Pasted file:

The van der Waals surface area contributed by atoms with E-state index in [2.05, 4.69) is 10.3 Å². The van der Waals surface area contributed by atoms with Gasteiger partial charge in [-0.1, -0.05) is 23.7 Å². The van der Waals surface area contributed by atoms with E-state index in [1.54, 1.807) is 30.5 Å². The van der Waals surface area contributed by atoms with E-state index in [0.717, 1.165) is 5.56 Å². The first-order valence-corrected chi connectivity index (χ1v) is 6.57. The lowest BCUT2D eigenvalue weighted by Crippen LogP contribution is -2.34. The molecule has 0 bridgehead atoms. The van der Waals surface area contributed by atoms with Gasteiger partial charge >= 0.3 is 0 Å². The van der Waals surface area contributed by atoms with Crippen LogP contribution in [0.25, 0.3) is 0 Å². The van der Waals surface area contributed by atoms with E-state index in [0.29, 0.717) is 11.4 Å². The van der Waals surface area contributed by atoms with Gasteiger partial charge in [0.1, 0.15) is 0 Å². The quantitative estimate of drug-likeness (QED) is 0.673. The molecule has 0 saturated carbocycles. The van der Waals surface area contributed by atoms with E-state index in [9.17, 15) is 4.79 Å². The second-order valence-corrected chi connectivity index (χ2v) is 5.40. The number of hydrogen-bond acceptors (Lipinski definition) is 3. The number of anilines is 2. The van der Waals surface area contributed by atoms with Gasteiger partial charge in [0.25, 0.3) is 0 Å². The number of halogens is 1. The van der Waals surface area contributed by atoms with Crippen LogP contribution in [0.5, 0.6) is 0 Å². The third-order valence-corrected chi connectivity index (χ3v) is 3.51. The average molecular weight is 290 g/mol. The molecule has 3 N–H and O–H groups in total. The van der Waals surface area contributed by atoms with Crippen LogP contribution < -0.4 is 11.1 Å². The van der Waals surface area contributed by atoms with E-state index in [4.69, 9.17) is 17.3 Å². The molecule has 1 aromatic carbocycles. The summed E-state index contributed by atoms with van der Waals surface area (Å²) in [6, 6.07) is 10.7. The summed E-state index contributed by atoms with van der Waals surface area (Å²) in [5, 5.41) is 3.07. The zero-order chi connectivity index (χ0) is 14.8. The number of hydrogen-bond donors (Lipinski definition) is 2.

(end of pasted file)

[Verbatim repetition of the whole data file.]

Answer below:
The van der Waals surface area contributed by atoms with E-state index in [2.05, 4.69) is 10.3 Å². The van der Waals surface area contributed by atoms with Gasteiger partial charge in [-0.1, -0.05) is 23.7 Å². The van der Waals surface area contributed by atoms with E-state index in [1.54, 1.807) is 30.5 Å². The van der Waals surface area contributed by atoms with E-state index in [0.717, 1.165) is 5.56 Å². The first-order valence-corrected chi connectivity index (χ1v) is 6.57. The lowest BCUT2D eigenvalue weighted by Crippen LogP contribution is -2.34. The molecule has 0 bridgehead atoms. The van der Waals surface area contributed by atoms with Gasteiger partial charge >= 0.3 is 0 Å². The van der Waals surface area contributed by atoms with Crippen LogP contribution in [0.25, 0.3) is 0 Å². The van der Waals surface area contributed by atoms with E-state index in [0.29, 0.717) is 11.4 Å². The van der Waals surface area contributed by atoms with Gasteiger partial charge in [0.1, 0.15) is 0 Å². The quantitative estimate of drug-likeness (QED) is 0.673. The molecule has 0 saturated carbocycles. The van der Waals surface area contributed by atoms with E-state index in [9.17, 15) is 4.79 Å². The second-order valence-corrected chi connectivity index (χ2v) is 5.40. The number of hydrogen-bond acceptors (Lipinski definition) is 3. The number of anilines is 2. The van der Waals surface area contributed by atoms with Gasteiger partial charge in [0.25, 0.3) is 0 Å². The number of halogens is 1. The van der Waals surface area contributed by atoms with Crippen LogP contribution in [0.5, 0.6) is 0 Å². The third-order valence-corrected chi connectivity index (χ3v) is 3.51. The average molecular weight is 290 g/mol. The molecule has 3 N–H and O–H groups in total. The van der Waals surface area contributed by atoms with Crippen LogP contribution < -0.4 is 11.1 Å². The van der Waals surface area contributed by atoms with E-state index in [4.69, 9.17) is 17.3 Å². The molecule has 1 aromatic carbocycles. The summed E-state index contributed by atoms with van der Waals surface area (Å²) in [6, 6.07) is 10.7. The summed E-state index contributed by atoms with van der Waals surface area (Å²) in [5, 5.41) is 3.07. The zero-order chi connectivity index (χ0) is 14.8. The number of hydrogen-bond donors (Lipinski definition) is 2.